Senate Finance Committee holds a hearing today on “Retirement Savings 2.0.” Here is what they should address to help small business retirement plans.
Ron Wyden, Chairman of the US Senate Finance Committee, issued this statement on September 2nd, commemorating the 40th anniversary of ERISA:
“In today’s economy, workers are carrying more and more of the load in preparation for retirement. It’s time to update our pension rules to help provide greater economic security in retirement – not less. As the Finance Committee continues to work on comprehensive tax reform this fall, we will take a close look at pension and retirement rules in the tax code to make improvements wherever they’re needed. Later this month, the committee will hold hearings on retirement security that examine additional steps to help American workers save.”
That hearing is today. Expert testimony will be from academics, the mutual fund industry (including Vanguard’s John Bogle) and journalists. Check the Finance Committee site for updates and testimony from the hearing. I’m not optimistic that we’ll see anything substantive this close to the midterm elections, but I am curious to see what trial balloons get floated. These hearings help shape the debate and frame the issues for future legislation.
Senator Wyden wants to “help American workers save.” I agree. And there are several ways Congress can help small business employers – and working investors. Here is my take on the top three objectives the Committee should examine:
Increase participation in retirement plans by younger employees and lower wage earners. We need to get more people saving – and from an earlier age. The sooner workers begin saving for retirement, the far greater will be their nest egg at retirement. We have two issues to be addressed: Getting workers to participate, and then getting deferral rates up to appropriate levels.
The employer match is the most effective way to incent participation. But many small businesses do not offer a match – especially those with an itinerant, youthful, low wage work force. Congress should consider greater tax incentives for employers to offer a match to employees. Those incentives can be tailored toward matching low wage earners. With appropriate incentives, employers may actively work to attract employees to the company plan – eliminating what is now an often adversarial position on plan participation.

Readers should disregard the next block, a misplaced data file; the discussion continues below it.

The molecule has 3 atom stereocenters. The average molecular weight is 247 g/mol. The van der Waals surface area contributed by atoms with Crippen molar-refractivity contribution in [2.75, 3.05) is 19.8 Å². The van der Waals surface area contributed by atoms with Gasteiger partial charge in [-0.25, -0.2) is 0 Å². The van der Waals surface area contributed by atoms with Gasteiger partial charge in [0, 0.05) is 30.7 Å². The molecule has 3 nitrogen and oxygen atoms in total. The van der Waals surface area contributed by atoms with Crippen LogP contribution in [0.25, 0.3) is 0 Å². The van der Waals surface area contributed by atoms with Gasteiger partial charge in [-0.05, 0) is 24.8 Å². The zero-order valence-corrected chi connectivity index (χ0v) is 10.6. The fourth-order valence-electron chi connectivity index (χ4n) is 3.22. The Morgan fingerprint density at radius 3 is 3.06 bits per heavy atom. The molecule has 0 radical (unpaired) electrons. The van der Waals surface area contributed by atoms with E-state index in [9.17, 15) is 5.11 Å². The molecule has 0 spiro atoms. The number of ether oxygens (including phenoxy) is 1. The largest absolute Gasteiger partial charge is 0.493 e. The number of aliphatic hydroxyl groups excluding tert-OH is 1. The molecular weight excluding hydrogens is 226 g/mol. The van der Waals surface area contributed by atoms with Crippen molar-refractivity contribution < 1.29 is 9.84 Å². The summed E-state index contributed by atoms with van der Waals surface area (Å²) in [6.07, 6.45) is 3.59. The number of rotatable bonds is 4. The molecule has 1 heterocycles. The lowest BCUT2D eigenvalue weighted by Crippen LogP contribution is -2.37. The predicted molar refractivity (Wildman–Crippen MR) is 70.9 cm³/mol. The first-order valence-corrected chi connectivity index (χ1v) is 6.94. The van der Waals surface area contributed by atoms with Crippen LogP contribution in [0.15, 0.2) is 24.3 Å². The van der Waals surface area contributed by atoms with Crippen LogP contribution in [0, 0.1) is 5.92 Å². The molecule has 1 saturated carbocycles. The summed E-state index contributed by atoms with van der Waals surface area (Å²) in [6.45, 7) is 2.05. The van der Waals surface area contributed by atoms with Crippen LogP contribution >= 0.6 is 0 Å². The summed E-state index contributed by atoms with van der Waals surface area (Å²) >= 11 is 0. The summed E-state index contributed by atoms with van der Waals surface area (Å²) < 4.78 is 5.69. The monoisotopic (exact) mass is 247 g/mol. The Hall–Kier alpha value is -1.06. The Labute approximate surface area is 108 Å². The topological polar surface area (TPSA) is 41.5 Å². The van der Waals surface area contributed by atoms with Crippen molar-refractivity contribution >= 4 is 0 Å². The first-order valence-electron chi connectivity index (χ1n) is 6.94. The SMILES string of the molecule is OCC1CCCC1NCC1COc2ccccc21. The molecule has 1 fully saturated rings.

Congress also should address incenting workers to save at a higher rate. For many low wage earners, Federal income taxes are minimal – tax savings are not a consideration. Tax law should be tweaked to provide low wage earners with relief from withholding taxes to incent savings rates. These incentives can be phased out as income levels increase.
Reduce “leakage” from retirement plan accounts. Low wage workers and the young tend to change jobs more frequently. When they do, they often cash out their 401k balances with the previous employer – and get absolutely hammered with taxes and penalties. This issue can be mitigated through legislation.
Congress should consider making withdrawals from retirement plans more difficult. Because punitive tax penalties are ineffective in curbing small (under $5K) cash outs, mandatory holding periods should be considered. Congress also should consider reducing the ability to take loans and hardship withdrawals.
If Congress goes so far as to provide greater incentives, 401k participation should become a serious commitment by the employee. 401k participation should be viewed as a very valuable and very serious proposition. Today, plan participation commitments are quite casual. This approach needs to change. If we make plan participation a serious commitment for all sides – greater benefit but with longer term commitment, people will take more time to consider the consequences of their actions.
Establish investment “safe harbors” for small business retirement plans. As I have written previously, new technology has created the opportunity to “level the playing field” for small businesses looking to provide low-cost alternatives. Every small employer has access to low-cost index investments and target date funds. Regulators should consider giving fiduciary “safe harbor” to those employers who choose appropriate index investments that meet regulatory standards.
Congress should consider legislation directing the DOL to establish index investment standards related to underlying index, acceptable tracking error and transparent pricing. Small plans that create diversified choices from investments that meet the standards shall be deemed to meet fiduciary standards.
And we need target date fund standards. With the huge flows into these investments, disclosures regarding fees and asset allocation changes over time need to be clarified. Investments that meet the clarity standard would be approved for the employer safe harbor provisions.
I’ll be back next week with analysis of the hearing.
About Greg Carpenter
Greg Carpenter founded Employee Fiduciary in 2004. With 29 years of experience in accounting and finance, Greg has brought his expertise to a variety of advisory, senior and executive management roles. Greg has worked for a national accounting firm, a Fortune 500 plan sponsor, a major brokerage firm, and he served as the CEO of a major 401k TPA firm. He is a CPA and earned his BA from Yale and his MBA from The University of Chicago Booth School of Business.